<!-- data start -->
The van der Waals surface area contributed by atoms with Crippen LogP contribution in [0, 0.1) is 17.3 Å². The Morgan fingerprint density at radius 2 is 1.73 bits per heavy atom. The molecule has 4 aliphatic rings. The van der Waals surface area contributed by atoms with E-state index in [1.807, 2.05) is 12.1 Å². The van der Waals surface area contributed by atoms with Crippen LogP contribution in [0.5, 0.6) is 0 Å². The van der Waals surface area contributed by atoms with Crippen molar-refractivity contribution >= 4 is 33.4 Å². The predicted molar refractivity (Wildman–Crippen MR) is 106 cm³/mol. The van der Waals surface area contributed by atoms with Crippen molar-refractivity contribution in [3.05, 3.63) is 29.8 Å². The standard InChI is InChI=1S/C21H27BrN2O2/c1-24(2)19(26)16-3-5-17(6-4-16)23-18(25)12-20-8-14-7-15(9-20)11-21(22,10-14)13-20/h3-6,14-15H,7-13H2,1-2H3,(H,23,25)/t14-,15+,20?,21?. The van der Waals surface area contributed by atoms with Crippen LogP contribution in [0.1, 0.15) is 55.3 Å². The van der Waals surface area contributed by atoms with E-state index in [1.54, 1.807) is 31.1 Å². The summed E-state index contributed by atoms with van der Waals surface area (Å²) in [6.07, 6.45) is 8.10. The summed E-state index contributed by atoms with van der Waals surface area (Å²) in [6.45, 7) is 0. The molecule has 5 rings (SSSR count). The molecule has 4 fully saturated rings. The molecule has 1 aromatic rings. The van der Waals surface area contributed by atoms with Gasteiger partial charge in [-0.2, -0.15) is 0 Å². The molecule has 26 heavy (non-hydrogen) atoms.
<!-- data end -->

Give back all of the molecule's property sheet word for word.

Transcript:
The van der Waals surface area contributed by atoms with Crippen LogP contribution in [0, 0.1) is 17.3 Å². The Morgan fingerprint density at radius 2 is 1.73 bits per heavy atom. The molecule has 4 aliphatic rings. The van der Waals surface area contributed by atoms with E-state index in [1.807, 2.05) is 12.1 Å². The van der Waals surface area contributed by atoms with Crippen LogP contribution in [0.5, 0.6) is 0 Å². The van der Waals surface area contributed by atoms with Crippen molar-refractivity contribution >= 4 is 33.4 Å². The predicted molar refractivity (Wildman–Crippen MR) is 106 cm³/mol. The van der Waals surface area contributed by atoms with Crippen molar-refractivity contribution in [3.05, 3.63) is 29.8 Å². The standard InChI is InChI=1S/C21H27BrN2O2/c1-24(2)19(26)16-3-5-17(6-4-16)23-18(25)12-20-8-14-7-15(9-20)11-21(22,10-14)13-20/h3-6,14-15H,7-13H2,1-2H3,(H,23,25)/t14-,15+,20?,21?. The van der Waals surface area contributed by atoms with Crippen LogP contribution in [0.1, 0.15) is 55.3 Å². The van der Waals surface area contributed by atoms with E-state index in [1.54, 1.807) is 31.1 Å². The summed E-state index contributed by atoms with van der Waals surface area (Å²) in [6.07, 6.45) is 8.10. The summed E-state index contributed by atoms with van der Waals surface area (Å²) in [6.45, 7) is 0. The molecule has 5 rings (SSSR count). The molecule has 4 fully saturated rings. The molecule has 1 aromatic rings. The van der Waals surface area contributed by atoms with Gasteiger partial charge in [-0.2, -0.15) is 0 Å². The molecule has 26 heavy (non-hydrogen) atoms.